And when he went for his trusty change-up ball that earned him such acclaim when he spun it through Ajinkya Rahane’s defence in the Melbourne Test, Dilshan responded by propping, waiting for it to arrive and guiding it through the gap at cover to the delirious screams of the huge Sri Lanka contingent.
In the space of an over, Sri Lanka’s run rate had doubled to the seven they notionally needed to be any shot at an unlikely, unforgettable win.
Kumar Sangakkara’s milestone(s): So much has been penned about the elegant, articulate 37-year-old’s batting exploits and contribution to the game and to the broader community, some of it recently on this site, that the power of words to do justice to his deeds is ever diminishing. But the simplicity of numbers conveys just where the Sri Lankan batsman-wicketkeeper-statesman stands among the countless greats who have preceded him, and hope to follow.
After Dilshan, like a length of magnesium ribbon, burned brightly then slowly smouldered, Sangakkara cruised almost imperceptibly to 50 from a leisurely 45 balls, the 94th time he has raised his bat to acknowledge applause for posting a half-century in an ODI.
In the previous over, he had offered an even more perfunctory wave of the blade when a pair of runs he swept fine off Maxwell’s off-spin carried him to 14,000 in the 50-over game – only one player, India’s living deity Sachin Tendulkar, has managed more.
Sri Lanka’s hopes seemed to be headed back to the dressing shed with Dilshan and then the self-sacrifice run-out of Sangakkara’s schoolboy opponent, perennial international teammate and lifetime business partner Mahela Jayawardene.
But dripping in sweat and struggling with leg cramps, Sangakkara pushed on to his 24th ODI century – more than Australia’s current top five batsmen have made between them in their respective ODI careers – to raise albeit hazy hopes of one of his team’s greatest World Cup wins.
Dinesh Chandimal’s injury: The departure of Sri Lanka’s big four at the top of their order suggested their run chase might peter the way of so many teams eyeing a formidable target – early hope, hasty decline, heavy defeat. But that script seemed not to have made it into the hands of Sri Lanka captain Angelo Mathews who found a more than willing ally in Dinesh Chandimal and the set to savaging the soft spots in Australia’s bowling attack.
A 16-run over from Shane Watson was followed by 19 from Xavier Doherty, forcing Clarke to bring back his more steadier, if not more experienced hands of Faulkner and Johnson. But the resistance was not stemmed, and the fifth-wicket pair thrashed their way to a 50-run partnership off 26 balls as Sri Lanka closed to within 100 of their once-distant goal with the best part of 10 overs to go.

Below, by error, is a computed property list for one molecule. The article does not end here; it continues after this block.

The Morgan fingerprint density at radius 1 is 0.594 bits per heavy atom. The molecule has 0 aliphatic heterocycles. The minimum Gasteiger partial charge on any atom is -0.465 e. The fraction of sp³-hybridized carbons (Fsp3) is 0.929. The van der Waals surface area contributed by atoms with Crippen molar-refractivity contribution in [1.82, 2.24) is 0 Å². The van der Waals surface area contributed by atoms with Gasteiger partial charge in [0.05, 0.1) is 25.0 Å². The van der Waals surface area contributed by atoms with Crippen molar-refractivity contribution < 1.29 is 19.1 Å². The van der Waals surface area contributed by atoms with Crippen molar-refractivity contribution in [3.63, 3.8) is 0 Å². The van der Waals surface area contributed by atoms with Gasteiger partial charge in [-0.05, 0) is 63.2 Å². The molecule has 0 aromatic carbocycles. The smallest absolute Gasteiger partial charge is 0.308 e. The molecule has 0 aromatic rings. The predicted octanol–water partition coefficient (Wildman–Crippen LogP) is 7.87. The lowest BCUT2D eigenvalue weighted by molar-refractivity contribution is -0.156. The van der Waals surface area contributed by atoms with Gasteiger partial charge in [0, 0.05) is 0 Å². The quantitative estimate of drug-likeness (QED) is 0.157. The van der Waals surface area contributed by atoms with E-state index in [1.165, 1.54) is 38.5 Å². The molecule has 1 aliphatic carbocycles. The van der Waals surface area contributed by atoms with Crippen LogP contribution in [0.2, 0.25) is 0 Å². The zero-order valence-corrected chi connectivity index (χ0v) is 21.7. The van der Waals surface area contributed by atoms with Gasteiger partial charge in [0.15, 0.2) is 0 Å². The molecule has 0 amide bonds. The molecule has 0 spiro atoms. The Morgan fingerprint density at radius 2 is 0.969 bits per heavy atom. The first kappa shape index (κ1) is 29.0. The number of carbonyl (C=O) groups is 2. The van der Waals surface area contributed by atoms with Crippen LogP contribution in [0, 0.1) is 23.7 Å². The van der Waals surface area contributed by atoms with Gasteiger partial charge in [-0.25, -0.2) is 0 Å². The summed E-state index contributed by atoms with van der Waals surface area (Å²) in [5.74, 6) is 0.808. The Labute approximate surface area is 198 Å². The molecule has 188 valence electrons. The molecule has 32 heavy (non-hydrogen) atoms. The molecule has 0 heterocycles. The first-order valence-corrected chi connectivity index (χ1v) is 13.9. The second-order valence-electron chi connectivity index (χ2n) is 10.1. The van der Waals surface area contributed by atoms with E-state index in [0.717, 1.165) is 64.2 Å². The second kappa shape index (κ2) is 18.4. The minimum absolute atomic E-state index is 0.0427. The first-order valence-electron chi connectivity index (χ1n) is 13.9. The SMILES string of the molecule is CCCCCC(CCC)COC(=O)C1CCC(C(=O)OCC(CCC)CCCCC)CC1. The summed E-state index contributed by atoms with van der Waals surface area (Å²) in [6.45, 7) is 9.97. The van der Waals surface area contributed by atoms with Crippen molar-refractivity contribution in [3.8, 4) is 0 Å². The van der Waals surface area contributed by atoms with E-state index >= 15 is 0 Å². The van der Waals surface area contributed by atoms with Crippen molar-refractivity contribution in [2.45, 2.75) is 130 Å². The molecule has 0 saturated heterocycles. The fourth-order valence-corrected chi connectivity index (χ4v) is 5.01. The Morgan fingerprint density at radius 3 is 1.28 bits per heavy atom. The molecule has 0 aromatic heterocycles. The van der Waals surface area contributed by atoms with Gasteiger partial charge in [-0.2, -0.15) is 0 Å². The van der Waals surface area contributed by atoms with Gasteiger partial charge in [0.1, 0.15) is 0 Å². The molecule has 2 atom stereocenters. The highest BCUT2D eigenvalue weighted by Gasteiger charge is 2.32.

But on the cusp of reaching his half-century from a Maxwell-esque 22 balls, Chandimal appeared to suffer a severe leg cramp which then manifested itself into a hamstring strain. Prone on the ground for several minutes while the Sri Lanka physiotherapist worked furiously to get him up and running, Chandimal managed the former but was patently unable to manage the latter and – after several false starts – took himself from the field with an unbeaten 52 from 24 balls to his name.
The fact that total included eight boundaries and a sweetly-struck six suggested that even if he simply stood there and swung, he could help his team within striking distance of their goal.
But as the Sri Lankan tailenders swung and fell, Chandimal was not sighted coming through the gate to resume his innings. So instead of etching his name in Sri Lanka’s glorious cricket history, he now seems destined to be appended to their already lengthy injury list.
The opinions expressed here are the views of the writer and do not necessarily reflect the views and opinions of Cricket Australia.
Andrew Ramsey is the senior writer for cricket.com.au. He previously wrote for the Guardian, The Australian, The Times, The Telegraph, The Hindu and Wisden Cricketers’ Almanack and the author of The Wrong Line.